Anna and Larry’s work sought to redefine social structures in art and life. Their home studio became a seed bed for postmodern thinking in the 1960’s, attracting artists from all over the US to the West coast. This is how I had placed Anna’s work. Historically she is one of the founding artists of post-modern dance, a title she naturally refutes, along with the idea of choreography altogether. “We’re all choreographers” she says.

By 10am a group of around 30 of us have assembled in the lounge area, a hut space with kitchen and bathroom set on a lower level to the studio. Tomoko, one of Anna’s assistants, leads us up to the studio through a dance. Barefooted we’re invited to hold hands in a long line. We enter the space like a procession, ascending the stairs to the outdoor deck. In the far corner a frail Anna sits in a wheel chair. A minor injury means she’s a little less mobile, but she’s OK, they assure us. As we file passed Anna she asks each of us for our name and where we come from, and “please speak up ’cause I’m a little deaf”.

A leaflet they gave us on arrival spells out the significance of this space. It’s history is not lost on those of us present. A sense of reverence for the environment, for the people who have been a part of it and have literally sweated into the deck, takes over each one of us. As Anna explains:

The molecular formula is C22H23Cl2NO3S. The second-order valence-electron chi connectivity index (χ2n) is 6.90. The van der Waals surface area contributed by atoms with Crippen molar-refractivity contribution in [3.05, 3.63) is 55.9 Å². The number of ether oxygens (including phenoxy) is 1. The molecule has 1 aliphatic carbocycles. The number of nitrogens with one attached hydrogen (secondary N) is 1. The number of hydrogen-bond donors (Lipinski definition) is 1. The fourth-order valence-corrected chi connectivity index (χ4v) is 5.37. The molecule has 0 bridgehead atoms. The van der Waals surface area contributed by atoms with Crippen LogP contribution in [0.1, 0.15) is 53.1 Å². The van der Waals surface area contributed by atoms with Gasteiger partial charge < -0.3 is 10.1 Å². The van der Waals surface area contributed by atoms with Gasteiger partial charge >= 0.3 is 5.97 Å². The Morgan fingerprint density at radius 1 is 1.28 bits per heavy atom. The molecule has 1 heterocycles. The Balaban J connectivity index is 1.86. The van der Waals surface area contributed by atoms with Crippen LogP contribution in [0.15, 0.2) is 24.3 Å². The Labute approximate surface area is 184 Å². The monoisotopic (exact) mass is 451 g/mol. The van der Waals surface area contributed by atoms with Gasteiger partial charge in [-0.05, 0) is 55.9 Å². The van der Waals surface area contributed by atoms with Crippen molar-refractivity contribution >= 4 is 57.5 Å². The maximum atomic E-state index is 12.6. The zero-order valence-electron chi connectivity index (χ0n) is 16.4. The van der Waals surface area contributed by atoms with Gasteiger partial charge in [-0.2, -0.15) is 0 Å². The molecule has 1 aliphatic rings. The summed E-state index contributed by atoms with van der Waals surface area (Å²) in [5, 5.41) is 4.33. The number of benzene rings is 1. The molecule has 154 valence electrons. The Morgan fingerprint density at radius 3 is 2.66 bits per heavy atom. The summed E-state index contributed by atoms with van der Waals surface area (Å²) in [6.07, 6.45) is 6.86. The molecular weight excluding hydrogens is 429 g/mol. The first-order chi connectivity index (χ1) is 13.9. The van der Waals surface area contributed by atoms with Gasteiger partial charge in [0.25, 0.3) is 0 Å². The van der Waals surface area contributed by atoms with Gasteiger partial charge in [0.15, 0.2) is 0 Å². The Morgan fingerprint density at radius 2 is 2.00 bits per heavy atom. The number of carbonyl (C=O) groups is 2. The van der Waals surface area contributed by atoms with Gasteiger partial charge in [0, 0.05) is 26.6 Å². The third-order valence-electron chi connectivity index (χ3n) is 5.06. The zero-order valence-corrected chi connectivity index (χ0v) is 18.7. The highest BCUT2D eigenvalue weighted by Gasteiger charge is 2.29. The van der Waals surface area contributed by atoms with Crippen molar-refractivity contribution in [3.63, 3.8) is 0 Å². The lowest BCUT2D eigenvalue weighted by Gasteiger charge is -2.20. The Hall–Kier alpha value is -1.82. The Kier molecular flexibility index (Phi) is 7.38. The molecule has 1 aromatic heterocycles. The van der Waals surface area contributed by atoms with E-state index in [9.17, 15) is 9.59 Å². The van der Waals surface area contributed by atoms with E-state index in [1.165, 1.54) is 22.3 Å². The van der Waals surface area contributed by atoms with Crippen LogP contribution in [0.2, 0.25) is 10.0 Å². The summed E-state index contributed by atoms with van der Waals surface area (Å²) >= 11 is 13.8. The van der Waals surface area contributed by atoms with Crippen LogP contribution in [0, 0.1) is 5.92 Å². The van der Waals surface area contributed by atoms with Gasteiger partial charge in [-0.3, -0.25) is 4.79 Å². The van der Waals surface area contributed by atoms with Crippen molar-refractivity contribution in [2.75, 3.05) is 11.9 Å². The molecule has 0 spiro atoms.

This place has a long and fascinating history. It is here that the Dancer’s Workshop did its early experimental work..Artists who are now well known started here; dancers like Simone Forti, Trisha Brown, Meredith Monk, Yvonne Rainer, A.A. Leath, John Graham, Norma Leistiko, Shirley Ririe…; Musicians like Terry Riley, LaMonte Young; Ruth Beckford who led one of the first all black dance companies, Merce Cunnigham, Min Tanaka… all performed on this deck… And of even greater importance are all the many talented and wonderful students and teachers who have shared so many creative dances and laughed and cried together here.I believe there is a field of energy that keeps growing, bringing the past into the present, and giving this space its particular beauty and sacredness. I hope you will enjoy being here and that you will be able to experience the power others have invested into the Mountain Home Studio as an addition to your own creativity – Anna Halprin.

Anna’s words spin in my jet lagged head. I have no idea what time zone I’m in. I find the outdoors overpowering and cannot feel my body. Worst of all my feet are so dirty it looks like it will take a month of hardcore scrubbing to get them clean again. But in the back of my head I hear Chris telling to me to just go with the daze, to surrender to the unfamiliarity of it and who cares that you haven’t had a warm up.

As Anna says, life and art are never separate, and here I am on this creative journey negotiating with an unfamiliar space whilst a part of me frets about whether they’ll let me back in when I fly home. The Entry Score provides a welcome direction for my unsettled brain. The rules are clear, inviting engagement, framed/ held together by years of other entrances down those stairs. All gates have entry scores, I think… and then I wonder what airport gates might be like if people were invited to walk slowly, pause periodically, look, listen, breathe, smell, touch….

My trip to Anna Halprin’s Summer Workshop 2016 has been made possible thanks to the support of the Lisa Ullman Travelling Scholarship Fund.